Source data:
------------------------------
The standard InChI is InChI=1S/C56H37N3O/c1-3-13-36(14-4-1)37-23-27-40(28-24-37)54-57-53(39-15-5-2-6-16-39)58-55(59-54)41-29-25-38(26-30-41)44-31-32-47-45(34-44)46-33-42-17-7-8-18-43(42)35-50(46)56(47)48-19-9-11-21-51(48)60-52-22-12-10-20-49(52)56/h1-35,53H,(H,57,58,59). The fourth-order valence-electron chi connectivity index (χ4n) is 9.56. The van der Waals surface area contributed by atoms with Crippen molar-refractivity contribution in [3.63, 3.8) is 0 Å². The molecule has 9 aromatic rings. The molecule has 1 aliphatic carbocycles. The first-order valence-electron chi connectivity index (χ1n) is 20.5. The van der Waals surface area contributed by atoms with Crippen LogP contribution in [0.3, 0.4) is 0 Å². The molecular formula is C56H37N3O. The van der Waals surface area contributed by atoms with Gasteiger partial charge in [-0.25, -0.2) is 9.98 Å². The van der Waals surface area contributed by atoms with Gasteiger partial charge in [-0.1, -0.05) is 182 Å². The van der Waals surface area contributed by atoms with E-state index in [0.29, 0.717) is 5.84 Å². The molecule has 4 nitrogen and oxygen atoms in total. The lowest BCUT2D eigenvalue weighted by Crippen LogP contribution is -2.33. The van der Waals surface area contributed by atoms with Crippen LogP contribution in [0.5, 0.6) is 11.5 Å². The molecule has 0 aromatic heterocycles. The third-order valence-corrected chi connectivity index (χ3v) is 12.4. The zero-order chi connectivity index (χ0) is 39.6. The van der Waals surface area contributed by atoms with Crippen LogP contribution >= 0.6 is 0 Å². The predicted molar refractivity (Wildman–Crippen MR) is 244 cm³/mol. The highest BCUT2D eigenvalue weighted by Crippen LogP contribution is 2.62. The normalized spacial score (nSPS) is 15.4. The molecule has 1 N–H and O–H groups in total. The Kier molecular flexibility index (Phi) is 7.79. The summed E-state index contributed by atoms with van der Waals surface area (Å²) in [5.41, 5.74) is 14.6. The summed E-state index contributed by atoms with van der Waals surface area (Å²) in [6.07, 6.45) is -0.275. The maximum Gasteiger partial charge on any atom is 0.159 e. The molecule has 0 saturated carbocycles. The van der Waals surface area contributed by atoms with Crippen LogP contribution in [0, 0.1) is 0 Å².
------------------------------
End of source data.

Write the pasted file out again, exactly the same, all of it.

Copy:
The standard InChI is InChI=1S/C56H37N3O/c1-3-13-36(14-4-1)37-23-27-40(28-24-37)54-57-53(39-15-5-2-6-16-39)58-55(59-54)41-29-25-38(26-30-41)44-31-32-47-45(34-44)46-33-42-17-7-8-18-43(42)35-50(46)56(47)48-19-9-11-21-51(48)60-52-22-12-10-20-49(52)56/h1-35,53H,(H,57,58,59). The fourth-order valence-electron chi connectivity index (χ4n) is 9.56. The van der Waals surface area contributed by atoms with Crippen molar-refractivity contribution in [3.63, 3.8) is 0 Å². The molecule has 9 aromatic rings. The molecule has 1 aliphatic carbocycles. The first-order valence-electron chi connectivity index (χ1n) is 20.5. The van der Waals surface area contributed by atoms with Crippen LogP contribution in [0.3, 0.4) is 0 Å². The molecular formula is C56H37N3O. The van der Waals surface area contributed by atoms with Gasteiger partial charge in [-0.25, -0.2) is 9.98 Å². The van der Waals surface area contributed by atoms with Gasteiger partial charge in [-0.1, -0.05) is 182 Å². The van der Waals surface area contributed by atoms with E-state index in [0.29, 0.717) is 5.84 Å². The molecule has 4 nitrogen and oxygen atoms in total. The lowest BCUT2D eigenvalue weighted by Crippen LogP contribution is -2.33. The van der Waals surface area contributed by atoms with Crippen LogP contribution in [0.5, 0.6) is 11.5 Å². The molecule has 0 aromatic heterocycles. The third-order valence-corrected chi connectivity index (χ3v) is 12.4. The zero-order chi connectivity index (χ0) is 39.6. The van der Waals surface area contributed by atoms with Crippen LogP contribution >= 0.6 is 0 Å². The predicted molar refractivity (Wildman–Crippen MR) is 244 cm³/mol. The highest BCUT2D eigenvalue weighted by Crippen LogP contribution is 2.62. The normalized spacial score (nSPS) is 15.4. The molecule has 1 N–H and O–H groups in total. The Kier molecular flexibility index (Phi) is 7.79. The summed E-state index contributed by atoms with van der Waals surface area (Å²) in [5.41, 5.74) is 14.6. The summed E-state index contributed by atoms with van der Waals surface area (Å²) in [6.07, 6.45) is -0.275. The maximum Gasteiger partial charge on any atom is 0.159 e. The molecule has 0 saturated carbocycles. The van der Waals surface area contributed by atoms with Crippen LogP contribution in [0, 0.1) is 0 Å².